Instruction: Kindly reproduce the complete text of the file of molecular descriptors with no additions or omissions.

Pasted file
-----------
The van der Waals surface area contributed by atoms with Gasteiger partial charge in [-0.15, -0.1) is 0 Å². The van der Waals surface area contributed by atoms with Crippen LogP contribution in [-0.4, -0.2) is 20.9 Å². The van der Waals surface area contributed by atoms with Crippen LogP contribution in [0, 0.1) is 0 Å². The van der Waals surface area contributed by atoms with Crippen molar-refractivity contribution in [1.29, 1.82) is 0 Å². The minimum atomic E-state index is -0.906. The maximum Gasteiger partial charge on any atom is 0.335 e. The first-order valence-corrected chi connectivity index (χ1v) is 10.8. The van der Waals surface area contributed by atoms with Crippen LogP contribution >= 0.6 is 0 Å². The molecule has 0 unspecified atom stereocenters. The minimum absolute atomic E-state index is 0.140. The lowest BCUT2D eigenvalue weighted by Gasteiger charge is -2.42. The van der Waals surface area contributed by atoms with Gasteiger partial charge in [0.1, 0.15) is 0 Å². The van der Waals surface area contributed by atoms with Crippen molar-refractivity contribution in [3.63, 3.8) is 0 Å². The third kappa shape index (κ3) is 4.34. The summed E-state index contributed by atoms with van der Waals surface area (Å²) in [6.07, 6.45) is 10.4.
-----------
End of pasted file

The van der Waals surface area contributed by atoms with Gasteiger partial charge in [-0.15, -0.1) is 0 Å². The van der Waals surface area contributed by atoms with Crippen LogP contribution in [-0.4, -0.2) is 20.9 Å². The van der Waals surface area contributed by atoms with Crippen LogP contribution in [0, 0.1) is 0 Å². The van der Waals surface area contributed by atoms with Crippen molar-refractivity contribution in [1.29, 1.82) is 0 Å². The minimum atomic E-state index is -0.906. The maximum Gasteiger partial charge on any atom is 0.335 e. The first-order valence-corrected chi connectivity index (χ1v) is 10.8. The van der Waals surface area contributed by atoms with Crippen LogP contribution >= 0.6 is 0 Å². The molecule has 0 unspecified atom stereocenters. The minimum absolute atomic E-state index is 0.140. The lowest BCUT2D eigenvalue weighted by Gasteiger charge is -2.42. The van der Waals surface area contributed by atoms with Gasteiger partial charge in [0.1, 0.15) is 0 Å². The van der Waals surface area contributed by atoms with Crippen molar-refractivity contribution in [3.63, 3.8) is 0 Å². The third kappa shape index (κ3) is 4.34. The summed E-state index contributed by atoms with van der Waals surface area (Å²) in [6.07, 6.45) is 10.4.